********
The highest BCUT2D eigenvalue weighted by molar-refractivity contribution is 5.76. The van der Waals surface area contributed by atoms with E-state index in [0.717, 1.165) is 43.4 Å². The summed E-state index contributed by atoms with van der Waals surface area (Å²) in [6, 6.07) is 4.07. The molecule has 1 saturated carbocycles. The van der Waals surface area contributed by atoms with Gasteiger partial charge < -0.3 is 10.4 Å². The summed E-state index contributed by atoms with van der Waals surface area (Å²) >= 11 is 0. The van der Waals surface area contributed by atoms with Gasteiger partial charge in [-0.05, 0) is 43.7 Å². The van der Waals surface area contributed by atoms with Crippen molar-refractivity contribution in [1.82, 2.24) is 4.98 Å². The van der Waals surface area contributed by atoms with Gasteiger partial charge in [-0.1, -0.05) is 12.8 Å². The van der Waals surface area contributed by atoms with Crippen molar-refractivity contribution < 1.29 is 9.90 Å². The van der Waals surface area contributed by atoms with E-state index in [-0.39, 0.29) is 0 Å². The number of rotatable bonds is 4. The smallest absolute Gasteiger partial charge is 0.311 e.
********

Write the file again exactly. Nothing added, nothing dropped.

The highest BCUT2D eigenvalue weighted by molar-refractivity contribution is 5.76. The van der Waals surface area contributed by atoms with E-state index in [0.717, 1.165) is 43.4 Å². The summed E-state index contributed by atoms with van der Waals surface area (Å²) in [6, 6.07) is 4.07. The molecule has 1 saturated carbocycles. The van der Waals surface area contributed by atoms with Gasteiger partial charge < -0.3 is 10.4 Å². The summed E-state index contributed by atoms with van der Waals surface area (Å²) >= 11 is 0. The van der Waals surface area contributed by atoms with Gasteiger partial charge in [-0.05, 0) is 43.7 Å². The van der Waals surface area contributed by atoms with Crippen molar-refractivity contribution in [1.82, 2.24) is 4.98 Å². The van der Waals surface area contributed by atoms with Gasteiger partial charge in [-0.1, -0.05) is 12.8 Å². The van der Waals surface area contributed by atoms with Crippen molar-refractivity contribution < 1.29 is 9.90 Å². The van der Waals surface area contributed by atoms with E-state index in [-0.39, 0.29) is 0 Å². The number of rotatable bonds is 4. The smallest absolute Gasteiger partial charge is 0.311 e.